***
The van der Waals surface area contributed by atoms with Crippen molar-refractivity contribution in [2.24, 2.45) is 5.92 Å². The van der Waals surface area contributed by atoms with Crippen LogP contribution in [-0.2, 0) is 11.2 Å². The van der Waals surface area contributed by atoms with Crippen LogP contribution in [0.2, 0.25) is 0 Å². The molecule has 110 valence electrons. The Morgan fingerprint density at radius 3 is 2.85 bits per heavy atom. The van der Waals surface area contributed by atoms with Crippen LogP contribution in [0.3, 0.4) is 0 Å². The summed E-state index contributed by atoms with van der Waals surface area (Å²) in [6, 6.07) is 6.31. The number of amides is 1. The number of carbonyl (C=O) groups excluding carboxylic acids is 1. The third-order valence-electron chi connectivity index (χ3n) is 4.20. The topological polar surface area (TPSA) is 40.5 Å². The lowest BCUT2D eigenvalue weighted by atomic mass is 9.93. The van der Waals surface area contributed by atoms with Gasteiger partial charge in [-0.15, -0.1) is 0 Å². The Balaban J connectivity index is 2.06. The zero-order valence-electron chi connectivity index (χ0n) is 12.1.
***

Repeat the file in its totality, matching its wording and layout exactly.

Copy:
The van der Waals surface area contributed by atoms with Crippen molar-refractivity contribution in [2.24, 2.45) is 5.92 Å². The van der Waals surface area contributed by atoms with Crippen LogP contribution in [-0.2, 0) is 11.2 Å². The van der Waals surface area contributed by atoms with Crippen LogP contribution in [0.2, 0.25) is 0 Å². The molecule has 110 valence electrons. The Morgan fingerprint density at radius 3 is 2.85 bits per heavy atom. The van der Waals surface area contributed by atoms with Crippen LogP contribution in [0.3, 0.4) is 0 Å². The summed E-state index contributed by atoms with van der Waals surface area (Å²) in [6, 6.07) is 6.31. The number of amides is 1. The number of carbonyl (C=O) groups excluding carboxylic acids is 1. The third-order valence-electron chi connectivity index (χ3n) is 4.20. The topological polar surface area (TPSA) is 40.5 Å². The lowest BCUT2D eigenvalue weighted by atomic mass is 9.93. The van der Waals surface area contributed by atoms with Gasteiger partial charge in [-0.15, -0.1) is 0 Å². The Balaban J connectivity index is 2.06. The zero-order valence-electron chi connectivity index (χ0n) is 12.1.